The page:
A Monster Calls, the children’s fantasy novel by Patrick Ness, have paved the way to the A Monster Calls movie, and the cast is shaping up to be excellent. This week has seen a parade of new names attached to the film, and the latest is Toby Kebbell.
You didn’t even see Kebbel, per se, in his most recent film, when he was spectacular as the antagonist Koba in Dawn of the Planet of the Apes. But Kebbell has been reliably good in many other films prior to that, and we’re looking forward to seeing him as the father of a young boy — a boy who escapes his real-world problems by fleeing to a fantasy world. Read More »
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Posted on Thursday, May 8th, 2014 by Angie Han
Anyone who’s ever seen Taken knows that Liam Neeson can be pretty damn intimidating on the big screen when he wants to. Even so, it’s not often that he gets to play an out-and-out monster. But he’ll soon get his chance in Juan Antonio Bayona‘s A Monster Calls, based on the acclaimed novel by Patrick Ness. Hit the jump for more details on Neeson’s latest role.
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Posted on Wednesday, March 5th, 2014 by Angie Han
Last December, Juan Antonio Bayona booked his highest-profile gig yet: the sequel to World War Z. But before he gets around to directing zombies, he’ll first be reckoning with tree monsters.
The Spanish filmmaker has signed on to direct A Monster Calls, a Black List script written by Patrick Ness based on his own acclaimed novel. The premise suggests a potent combination of fantasy, horror, and drama a la Pan’s Labyrinth — and what do you know, Pan’s Labyrinth producer Belen Atienza is on board as well. Hit the jump for plot details and more.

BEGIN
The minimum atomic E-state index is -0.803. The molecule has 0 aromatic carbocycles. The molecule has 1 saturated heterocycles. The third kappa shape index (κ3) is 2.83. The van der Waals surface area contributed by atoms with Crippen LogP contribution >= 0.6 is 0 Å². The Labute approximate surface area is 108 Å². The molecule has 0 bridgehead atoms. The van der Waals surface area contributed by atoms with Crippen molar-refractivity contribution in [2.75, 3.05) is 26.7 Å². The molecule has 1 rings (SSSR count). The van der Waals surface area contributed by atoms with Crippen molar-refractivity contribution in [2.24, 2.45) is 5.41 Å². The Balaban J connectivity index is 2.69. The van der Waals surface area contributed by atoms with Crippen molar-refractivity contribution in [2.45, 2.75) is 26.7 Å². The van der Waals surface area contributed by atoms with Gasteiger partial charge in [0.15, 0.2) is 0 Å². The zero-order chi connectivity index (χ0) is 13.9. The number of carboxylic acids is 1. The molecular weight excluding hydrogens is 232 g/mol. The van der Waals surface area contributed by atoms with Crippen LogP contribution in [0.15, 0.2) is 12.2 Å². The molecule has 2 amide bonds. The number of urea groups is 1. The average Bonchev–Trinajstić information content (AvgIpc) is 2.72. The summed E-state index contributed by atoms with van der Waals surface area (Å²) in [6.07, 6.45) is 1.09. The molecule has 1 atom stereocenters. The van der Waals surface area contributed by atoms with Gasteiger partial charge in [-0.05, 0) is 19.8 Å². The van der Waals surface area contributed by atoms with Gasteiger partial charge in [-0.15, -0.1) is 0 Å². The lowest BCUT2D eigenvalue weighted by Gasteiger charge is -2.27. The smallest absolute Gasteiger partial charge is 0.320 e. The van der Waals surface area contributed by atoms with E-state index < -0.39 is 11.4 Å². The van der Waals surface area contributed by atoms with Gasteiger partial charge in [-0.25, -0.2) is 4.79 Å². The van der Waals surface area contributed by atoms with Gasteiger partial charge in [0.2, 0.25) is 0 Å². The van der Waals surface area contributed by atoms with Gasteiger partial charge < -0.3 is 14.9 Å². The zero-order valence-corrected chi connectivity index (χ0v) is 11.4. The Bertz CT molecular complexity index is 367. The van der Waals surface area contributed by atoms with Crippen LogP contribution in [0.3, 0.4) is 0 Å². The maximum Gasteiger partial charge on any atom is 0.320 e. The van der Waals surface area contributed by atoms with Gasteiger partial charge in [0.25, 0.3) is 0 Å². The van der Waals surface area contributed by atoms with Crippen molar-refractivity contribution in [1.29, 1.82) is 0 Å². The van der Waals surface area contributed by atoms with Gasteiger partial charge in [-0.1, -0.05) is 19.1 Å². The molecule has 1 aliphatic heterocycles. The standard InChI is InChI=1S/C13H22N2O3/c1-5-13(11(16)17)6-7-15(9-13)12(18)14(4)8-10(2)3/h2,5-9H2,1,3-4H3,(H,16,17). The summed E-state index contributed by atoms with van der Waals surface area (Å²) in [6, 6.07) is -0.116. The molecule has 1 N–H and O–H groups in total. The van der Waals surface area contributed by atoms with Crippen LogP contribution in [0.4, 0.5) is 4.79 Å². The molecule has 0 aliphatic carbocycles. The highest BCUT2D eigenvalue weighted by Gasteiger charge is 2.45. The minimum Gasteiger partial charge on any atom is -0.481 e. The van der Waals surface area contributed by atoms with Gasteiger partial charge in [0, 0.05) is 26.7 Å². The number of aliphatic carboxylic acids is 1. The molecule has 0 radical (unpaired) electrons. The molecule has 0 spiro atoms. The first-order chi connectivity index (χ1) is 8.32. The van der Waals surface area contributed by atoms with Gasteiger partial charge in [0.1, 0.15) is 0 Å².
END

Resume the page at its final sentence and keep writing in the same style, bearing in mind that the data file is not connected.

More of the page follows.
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Posted on Monday, December 16th, 2013 by Angie Han
Most year-end best-of lists consist of things that have already been produced, released, and consumed. But the Black List stands apart in that it’s all about the films that haven’t come out yet. Created by Franklin Leonard and Dino Sijamic, the annual compilation shines a light on the “most liked” unproduced screenplays of each year, as voted on by hundreds of Hollywood executives.
Not all of these films will get made, let alone made well, but the Black List still serves as a good indication of what projects are being buzzed about. Last year’s list included Transcendence and Rodham; Django Unchained and Saving Mr. Banks were among the highlights the year before that. Three out of the last five Best Picture winners were Black List scripts, as were seven of the past twelve screenwriting Oscar winners. Hit the jump to read titles and descriptions for the 72 that made the cut this year.
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